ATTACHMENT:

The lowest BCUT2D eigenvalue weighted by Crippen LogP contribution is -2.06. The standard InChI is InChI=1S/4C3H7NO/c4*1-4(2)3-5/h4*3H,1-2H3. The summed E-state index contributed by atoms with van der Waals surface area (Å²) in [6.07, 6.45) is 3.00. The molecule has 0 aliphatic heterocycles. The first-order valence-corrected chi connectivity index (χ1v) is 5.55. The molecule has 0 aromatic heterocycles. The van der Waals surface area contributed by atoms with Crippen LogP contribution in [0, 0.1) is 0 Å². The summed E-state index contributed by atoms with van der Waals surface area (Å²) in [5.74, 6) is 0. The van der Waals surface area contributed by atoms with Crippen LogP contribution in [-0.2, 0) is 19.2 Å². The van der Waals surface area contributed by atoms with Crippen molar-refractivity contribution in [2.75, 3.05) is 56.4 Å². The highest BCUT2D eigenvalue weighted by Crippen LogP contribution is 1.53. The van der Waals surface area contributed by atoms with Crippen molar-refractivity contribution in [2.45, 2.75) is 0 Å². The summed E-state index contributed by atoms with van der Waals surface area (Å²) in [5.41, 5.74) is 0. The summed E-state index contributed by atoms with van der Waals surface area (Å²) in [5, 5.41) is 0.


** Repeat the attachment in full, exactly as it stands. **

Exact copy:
The lowest BCUT2D eigenvalue weighted by Crippen LogP contribution is -2.06. The standard InChI is InChI=1S/4C3H7NO/c4*1-4(2)3-5/h4*3H,1-2H3. The summed E-state index contributed by atoms with van der Waals surface area (Å²) in [6.07, 6.45) is 3.00. The molecule has 0 aliphatic heterocycles. The first-order valence-corrected chi connectivity index (χ1v) is 5.55. The molecule has 0 aromatic heterocycles. The van der Waals surface area contributed by atoms with Crippen LogP contribution in [0, 0.1) is 0 Å². The summed E-state index contributed by atoms with van der Waals surface area (Å²) in [5.74, 6) is 0. The van der Waals surface area contributed by atoms with Crippen LogP contribution in [-0.2, 0) is 19.2 Å². The van der Waals surface area contributed by atoms with Crippen molar-refractivity contribution in [2.75, 3.05) is 56.4 Å². The highest BCUT2D eigenvalue weighted by Crippen LogP contribution is 1.53. The van der Waals surface area contributed by atoms with Crippen molar-refractivity contribution in [2.45, 2.75) is 0 Å². The summed E-state index contributed by atoms with van der Waals surface area (Å²) in [5.41, 5.74) is 0. The summed E-state index contributed by atoms with van der Waals surface area (Å²) in [5, 5.41) is 0.